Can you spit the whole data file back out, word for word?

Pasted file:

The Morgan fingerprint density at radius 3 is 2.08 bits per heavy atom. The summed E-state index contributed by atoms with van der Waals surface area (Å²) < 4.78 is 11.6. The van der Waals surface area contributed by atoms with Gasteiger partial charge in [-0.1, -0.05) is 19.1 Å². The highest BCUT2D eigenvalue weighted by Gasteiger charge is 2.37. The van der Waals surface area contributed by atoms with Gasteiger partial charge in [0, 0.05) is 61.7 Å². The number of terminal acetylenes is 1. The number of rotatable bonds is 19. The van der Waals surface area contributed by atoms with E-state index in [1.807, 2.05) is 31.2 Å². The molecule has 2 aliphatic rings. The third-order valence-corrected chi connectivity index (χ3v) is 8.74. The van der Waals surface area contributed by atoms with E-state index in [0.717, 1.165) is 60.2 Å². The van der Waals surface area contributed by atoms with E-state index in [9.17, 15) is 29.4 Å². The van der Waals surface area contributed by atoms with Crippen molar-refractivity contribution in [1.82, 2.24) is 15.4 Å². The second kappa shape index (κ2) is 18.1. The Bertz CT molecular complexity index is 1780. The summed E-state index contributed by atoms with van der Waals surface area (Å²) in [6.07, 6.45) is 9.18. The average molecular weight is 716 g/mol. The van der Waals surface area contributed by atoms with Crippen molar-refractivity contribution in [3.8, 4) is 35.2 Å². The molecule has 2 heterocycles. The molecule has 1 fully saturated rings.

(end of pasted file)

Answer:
The Morgan fingerprint density at radius 3 is 2.08 bits per heavy atom. The summed E-state index contributed by atoms with van der Waals surface area (Å²) < 4.78 is 11.6. The van der Waals surface area contributed by atoms with Gasteiger partial charge in [-0.1, -0.05) is 19.1 Å². The highest BCUT2D eigenvalue weighted by Gasteiger charge is 2.37. The van der Waals surface area contributed by atoms with Gasteiger partial charge in [0, 0.05) is 61.7 Å². The number of terminal acetylenes is 1. The number of rotatable bonds is 19. The van der Waals surface area contributed by atoms with E-state index in [1.807, 2.05) is 31.2 Å². The molecule has 2 aliphatic rings. The third-order valence-corrected chi connectivity index (χ3v) is 8.74. The van der Waals surface area contributed by atoms with E-state index in [0.717, 1.165) is 60.2 Å². The van der Waals surface area contributed by atoms with E-state index in [9.17, 15) is 29.4 Å². The van der Waals surface area contributed by atoms with Crippen molar-refractivity contribution in [1.82, 2.24) is 15.4 Å². The second kappa shape index (κ2) is 18.1. The Bertz CT molecular complexity index is 1780. The summed E-state index contributed by atoms with van der Waals surface area (Å²) in [6.07, 6.45) is 9.18. The average molecular weight is 716 g/mol. The van der Waals surface area contributed by atoms with Crippen molar-refractivity contribution in [3.8, 4) is 35.2 Å². The molecule has 2 heterocycles. The molecule has 1 fully saturated rings.